Has anyone on here had their Social Security Benefits increased?

Has anyone here, over 62, had their Social Security benefits increased from earnings from mystery shopping?

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It is certainly possible. The MS earning (or yearly earnings plus MS earnings) would have to be greater than one of the years used for computing SS benefits. Some people have reported very low wages, and for them, a really good MS year might be enough to replace a low wage year. I am curious to see if anyone has been able to attribute an increase solely to MS income. Of course, it has to be net income, not gross income. The only chance is for people who do not reach the maximum yearly income which is subject to SS tax who have lower years to replace. In 2019, that is $132,900 in 2019 , up from $128,400 in 2018. It is very complicated, because earlier basis year income is indexed for inflation.
@johnb974 wrote:

Has anyone here, over 62, had their Social Security benefits increased from earnings from mystery shopping?

Shopping Southeast Pennsylvania, Delaware above the canal, and southwestern NJ since 2008
I should know if a few months, since my MS income for 2018 was higher than my income in the early 70's. 1973 minimum wage was $1.60 an hour. That was a decent wage back than.
I know that every year I worked before I started my social security replaced a very low income year back in the dark ages when I was a student, a traveler, a part time worker, a only sometimes worker etc. Some of those years that were replaced had some pretty low amts. I remember one year was under $`1000...must have been a summer job when I was in grad school. I also lived overseas for a while so those years never figured into my soc sec. I doubt I even earned $1000 on my summer jobs back in the day when the min wage at my restaurant was 75 cents and tips were few and far between back then in a college town.
I did the numbers. My earnings from mystery shopping will not make any difference. In 1972 I made about $1800. Adjusted for inflation that's about $13,000 today. I would have to make over $15,000 a year to make any difference.
Really? They don't take just straight numbers? That sucks.

@johnb974 wrote:

I did the numbers. My earnings from mystery shopping will not make any difference. In 1972 I made about $1800. Adjusted for inflation that's about $13,000 today. I would have to make over $15,000 a year to make any difference.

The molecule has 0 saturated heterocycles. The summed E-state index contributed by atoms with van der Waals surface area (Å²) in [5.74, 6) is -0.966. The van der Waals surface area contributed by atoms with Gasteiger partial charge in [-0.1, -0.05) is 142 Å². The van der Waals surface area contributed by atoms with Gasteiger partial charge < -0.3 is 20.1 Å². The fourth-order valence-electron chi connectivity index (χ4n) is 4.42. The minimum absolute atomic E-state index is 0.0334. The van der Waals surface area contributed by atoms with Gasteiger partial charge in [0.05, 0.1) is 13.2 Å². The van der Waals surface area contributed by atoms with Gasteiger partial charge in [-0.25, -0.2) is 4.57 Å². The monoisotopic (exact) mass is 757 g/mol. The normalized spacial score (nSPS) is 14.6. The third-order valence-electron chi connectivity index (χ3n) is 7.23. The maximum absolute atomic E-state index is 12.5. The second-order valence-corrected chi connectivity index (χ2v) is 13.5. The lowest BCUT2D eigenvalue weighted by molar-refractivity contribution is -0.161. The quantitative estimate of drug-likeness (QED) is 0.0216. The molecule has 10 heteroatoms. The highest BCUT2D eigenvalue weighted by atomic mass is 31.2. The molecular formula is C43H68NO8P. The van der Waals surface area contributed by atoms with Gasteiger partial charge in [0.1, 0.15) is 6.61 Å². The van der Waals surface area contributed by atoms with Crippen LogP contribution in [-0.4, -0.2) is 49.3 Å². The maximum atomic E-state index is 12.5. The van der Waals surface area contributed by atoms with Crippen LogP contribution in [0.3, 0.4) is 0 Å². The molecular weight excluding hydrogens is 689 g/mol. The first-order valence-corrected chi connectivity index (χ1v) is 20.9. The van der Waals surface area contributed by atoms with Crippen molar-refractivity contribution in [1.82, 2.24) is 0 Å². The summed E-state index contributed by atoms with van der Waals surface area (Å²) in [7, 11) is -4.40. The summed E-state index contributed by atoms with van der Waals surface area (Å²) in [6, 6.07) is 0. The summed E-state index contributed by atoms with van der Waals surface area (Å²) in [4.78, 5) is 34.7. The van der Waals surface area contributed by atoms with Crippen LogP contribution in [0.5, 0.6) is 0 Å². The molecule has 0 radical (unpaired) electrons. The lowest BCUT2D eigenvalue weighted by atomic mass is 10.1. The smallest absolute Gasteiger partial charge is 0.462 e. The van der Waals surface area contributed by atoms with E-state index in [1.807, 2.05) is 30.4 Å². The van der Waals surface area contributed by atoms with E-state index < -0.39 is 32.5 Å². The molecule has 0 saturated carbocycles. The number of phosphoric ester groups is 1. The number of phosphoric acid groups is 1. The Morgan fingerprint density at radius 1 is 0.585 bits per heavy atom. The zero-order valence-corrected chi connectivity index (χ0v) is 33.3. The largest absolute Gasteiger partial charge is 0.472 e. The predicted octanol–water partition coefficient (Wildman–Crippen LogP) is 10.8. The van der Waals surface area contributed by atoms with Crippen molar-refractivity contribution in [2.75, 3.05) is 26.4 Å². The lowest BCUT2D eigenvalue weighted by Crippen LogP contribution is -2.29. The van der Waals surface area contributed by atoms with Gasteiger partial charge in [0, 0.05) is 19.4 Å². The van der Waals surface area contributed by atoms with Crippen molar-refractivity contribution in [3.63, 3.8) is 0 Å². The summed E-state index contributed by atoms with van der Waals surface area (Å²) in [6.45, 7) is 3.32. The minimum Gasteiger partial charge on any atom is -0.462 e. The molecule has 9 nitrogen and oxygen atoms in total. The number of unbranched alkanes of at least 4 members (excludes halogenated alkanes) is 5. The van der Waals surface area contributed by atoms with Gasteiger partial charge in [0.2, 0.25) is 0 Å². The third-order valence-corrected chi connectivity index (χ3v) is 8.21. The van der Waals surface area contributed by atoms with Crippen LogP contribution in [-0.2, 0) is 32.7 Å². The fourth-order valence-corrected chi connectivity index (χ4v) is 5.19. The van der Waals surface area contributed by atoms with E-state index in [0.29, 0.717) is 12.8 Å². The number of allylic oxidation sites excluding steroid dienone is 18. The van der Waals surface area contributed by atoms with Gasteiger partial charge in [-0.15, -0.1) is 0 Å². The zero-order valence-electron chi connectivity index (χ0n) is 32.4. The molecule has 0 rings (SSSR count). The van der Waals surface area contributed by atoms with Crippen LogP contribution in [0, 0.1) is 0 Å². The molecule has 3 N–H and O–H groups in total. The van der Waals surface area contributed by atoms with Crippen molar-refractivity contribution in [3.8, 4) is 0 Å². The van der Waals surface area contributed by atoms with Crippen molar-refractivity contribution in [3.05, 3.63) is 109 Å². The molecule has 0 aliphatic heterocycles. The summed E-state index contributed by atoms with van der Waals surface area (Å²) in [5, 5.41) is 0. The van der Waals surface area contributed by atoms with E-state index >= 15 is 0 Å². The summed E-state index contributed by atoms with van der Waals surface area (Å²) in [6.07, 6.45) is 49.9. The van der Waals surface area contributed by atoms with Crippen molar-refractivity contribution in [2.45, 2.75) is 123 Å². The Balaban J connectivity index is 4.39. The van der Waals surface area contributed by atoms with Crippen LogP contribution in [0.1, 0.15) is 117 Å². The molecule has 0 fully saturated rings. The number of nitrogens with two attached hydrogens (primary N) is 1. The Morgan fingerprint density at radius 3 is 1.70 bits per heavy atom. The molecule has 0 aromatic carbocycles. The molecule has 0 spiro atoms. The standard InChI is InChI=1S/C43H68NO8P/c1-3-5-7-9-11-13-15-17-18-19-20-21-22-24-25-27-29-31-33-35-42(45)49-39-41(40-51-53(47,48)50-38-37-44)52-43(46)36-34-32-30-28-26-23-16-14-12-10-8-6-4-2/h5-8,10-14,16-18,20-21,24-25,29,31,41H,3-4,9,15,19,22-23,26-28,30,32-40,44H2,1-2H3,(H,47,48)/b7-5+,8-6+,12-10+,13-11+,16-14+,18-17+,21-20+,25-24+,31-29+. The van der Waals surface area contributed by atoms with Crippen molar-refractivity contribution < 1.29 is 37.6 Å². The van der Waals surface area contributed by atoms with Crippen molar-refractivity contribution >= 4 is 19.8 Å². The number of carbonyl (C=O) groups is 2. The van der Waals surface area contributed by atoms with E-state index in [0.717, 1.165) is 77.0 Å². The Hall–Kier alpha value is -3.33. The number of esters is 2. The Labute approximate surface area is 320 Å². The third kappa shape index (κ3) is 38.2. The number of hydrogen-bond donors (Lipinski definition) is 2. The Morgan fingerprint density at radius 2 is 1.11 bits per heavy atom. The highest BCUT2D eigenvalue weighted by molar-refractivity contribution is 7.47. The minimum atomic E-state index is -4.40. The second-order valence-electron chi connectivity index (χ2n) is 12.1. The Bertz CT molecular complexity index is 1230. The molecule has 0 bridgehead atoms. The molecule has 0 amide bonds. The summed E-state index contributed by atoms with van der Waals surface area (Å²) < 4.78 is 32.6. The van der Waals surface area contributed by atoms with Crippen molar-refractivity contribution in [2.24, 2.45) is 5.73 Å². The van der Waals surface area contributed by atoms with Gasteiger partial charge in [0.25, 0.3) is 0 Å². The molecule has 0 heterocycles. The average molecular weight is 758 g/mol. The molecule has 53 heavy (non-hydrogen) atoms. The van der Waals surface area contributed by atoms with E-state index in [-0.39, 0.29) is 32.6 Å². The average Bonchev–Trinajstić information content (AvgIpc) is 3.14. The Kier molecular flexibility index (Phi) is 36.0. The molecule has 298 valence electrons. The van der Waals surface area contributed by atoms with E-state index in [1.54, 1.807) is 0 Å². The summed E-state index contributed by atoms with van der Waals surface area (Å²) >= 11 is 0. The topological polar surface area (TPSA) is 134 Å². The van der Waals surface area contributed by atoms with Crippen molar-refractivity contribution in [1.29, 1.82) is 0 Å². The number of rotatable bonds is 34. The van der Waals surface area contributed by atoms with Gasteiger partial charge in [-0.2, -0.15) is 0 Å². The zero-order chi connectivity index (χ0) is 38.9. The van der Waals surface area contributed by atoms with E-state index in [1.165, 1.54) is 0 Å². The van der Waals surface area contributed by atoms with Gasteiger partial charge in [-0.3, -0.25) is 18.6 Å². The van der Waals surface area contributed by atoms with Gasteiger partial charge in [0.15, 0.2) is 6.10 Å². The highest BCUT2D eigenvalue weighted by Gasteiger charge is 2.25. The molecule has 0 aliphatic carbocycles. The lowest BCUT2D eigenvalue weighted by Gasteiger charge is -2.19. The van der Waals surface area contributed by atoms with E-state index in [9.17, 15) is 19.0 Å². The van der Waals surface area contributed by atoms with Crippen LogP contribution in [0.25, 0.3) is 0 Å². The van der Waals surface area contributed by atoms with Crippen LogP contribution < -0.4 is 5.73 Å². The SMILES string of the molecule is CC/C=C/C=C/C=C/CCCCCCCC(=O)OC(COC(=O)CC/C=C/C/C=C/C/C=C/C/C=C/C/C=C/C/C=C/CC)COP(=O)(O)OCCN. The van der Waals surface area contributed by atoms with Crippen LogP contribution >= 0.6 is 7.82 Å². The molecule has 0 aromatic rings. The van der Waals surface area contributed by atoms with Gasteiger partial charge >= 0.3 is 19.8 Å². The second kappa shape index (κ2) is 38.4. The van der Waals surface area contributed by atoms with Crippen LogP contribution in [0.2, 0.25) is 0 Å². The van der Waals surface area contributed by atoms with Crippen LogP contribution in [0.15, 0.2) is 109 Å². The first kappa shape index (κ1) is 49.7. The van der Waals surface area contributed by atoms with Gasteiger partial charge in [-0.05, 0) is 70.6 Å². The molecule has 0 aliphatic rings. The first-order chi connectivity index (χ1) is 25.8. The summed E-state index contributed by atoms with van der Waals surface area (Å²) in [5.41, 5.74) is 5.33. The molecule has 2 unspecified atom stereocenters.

Kim
@kimmiemae wrote:

Really? They don't take just straight numbers? That sucks.

@johnb974 wrote:

I did the numbers. My earnings from mystery shopping will not make any difference. In 1972 I made about $1800. Adjusted for inflation that's about $13,000 today. I would have to make over $15,000 a year to make any difference.

They take the rate of inflation.
@kimmiemae wrote:

Really? They don't take just straight numbers? That sucks.

@johnb974 wrote:

I did the numbers. My earnings from mystery shopping will not make any difference. In 1972 I made about $1800. Adjusted for inflation that's about $13,000 today. I would have to make over $15,000 a year to make any difference.

They take the rate of inflation.
@kimmiemae wrote:

Really? They don't take just straight numbers? That sucks.

@johnb974 wrote:

I did the numbers. My earnings from mystery shopping will not make any difference. In 1972 I made about $1800. Adjusted for inflation that's about $13,000 today. I would have to make over $15,000 a year to make any difference.

They take the rate of inflation.
@johnb974 wrote:

@kimmiemae wrote:

Really? They don't take just straight numbers? That sucks.

@johnb974 wrote:

I did the numbers. My earnings from mystery shopping will not make any difference. In 1972 I made about $1800. Adjusted for inflation that's about $13,000 today. I would have to make over $15,000 a year to make any difference.

They take the rate of inflation.

kImmiemae...I did not know they take the "inflated rate" but it actually much better that they use the dollars you earned years ago in today's dollars. To figure how much you get they take your earnings from your highest quarters/years. For many people the years they use go back many years when your earnings in the dollars of those days were much less. So as john said the money he earned in 1972 was $1800. With inflation they calculated those numbers in today's dollars and gave him credit for $13,000 in today's dollars (based on what he says. I did not verify). So your average earnings that they base your social security on which you are receiving in today's dollars then are based on an income of those long ago years in today's dollars...giving you much more money. You are getting a better deal. Otherwise some people who may have worked for 10 years 30 years ago and then earned very little for the next 20 years would get very little money as the incomes 30 years ago were tiny compared to today.
I don't think it's a better deal. For me to replace the $1800 I made in 1974, I would have to make over $13,000 today. Since I cannot make that much, what I pay into Social Security today, I will not get any of that back.
John, just live longer. I guarantee you will draw much, much more from SS than you ever paid in.

All you have to do is live a really long time!
My top 35 years, I made $850,000. Social Security adjust for inflation, so they see me earning over $2 MILLION.
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